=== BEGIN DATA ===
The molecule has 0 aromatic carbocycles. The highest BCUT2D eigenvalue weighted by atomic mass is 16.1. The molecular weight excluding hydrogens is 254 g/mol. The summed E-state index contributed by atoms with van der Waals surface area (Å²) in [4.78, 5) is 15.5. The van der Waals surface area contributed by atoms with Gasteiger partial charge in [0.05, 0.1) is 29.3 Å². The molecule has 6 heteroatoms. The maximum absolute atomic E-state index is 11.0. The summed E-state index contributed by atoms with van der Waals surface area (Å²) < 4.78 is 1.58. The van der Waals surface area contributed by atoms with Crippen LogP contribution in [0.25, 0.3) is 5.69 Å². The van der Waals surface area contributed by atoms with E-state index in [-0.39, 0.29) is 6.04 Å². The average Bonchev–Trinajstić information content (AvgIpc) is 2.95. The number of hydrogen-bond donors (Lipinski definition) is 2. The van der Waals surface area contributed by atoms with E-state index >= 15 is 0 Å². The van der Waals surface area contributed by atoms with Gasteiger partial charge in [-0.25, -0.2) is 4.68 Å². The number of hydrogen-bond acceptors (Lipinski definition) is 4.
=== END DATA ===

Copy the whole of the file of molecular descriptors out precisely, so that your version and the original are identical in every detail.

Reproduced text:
The molecule has 0 aromatic carbocycles. The highest BCUT2D eigenvalue weighted by atomic mass is 16.1. The molecular weight excluding hydrogens is 254 g/mol. The summed E-state index contributed by atoms with van der Waals surface area (Å²) in [4.78, 5) is 15.5. The van der Waals surface area contributed by atoms with Gasteiger partial charge in [0.05, 0.1) is 29.3 Å². The molecule has 6 heteroatoms. The maximum absolute atomic E-state index is 11.0. The summed E-state index contributed by atoms with van der Waals surface area (Å²) < 4.78 is 1.58. The van der Waals surface area contributed by atoms with Crippen LogP contribution in [0.25, 0.3) is 5.69 Å². The van der Waals surface area contributed by atoms with E-state index in [-0.39, 0.29) is 6.04 Å². The average Bonchev–Trinajstić information content (AvgIpc) is 2.95. The number of hydrogen-bond donors (Lipinski definition) is 2. The van der Waals surface area contributed by atoms with E-state index >= 15 is 0 Å². The van der Waals surface area contributed by atoms with Gasteiger partial charge in [-0.25, -0.2) is 4.68 Å². The number of hydrogen-bond acceptors (Lipinski definition) is 4.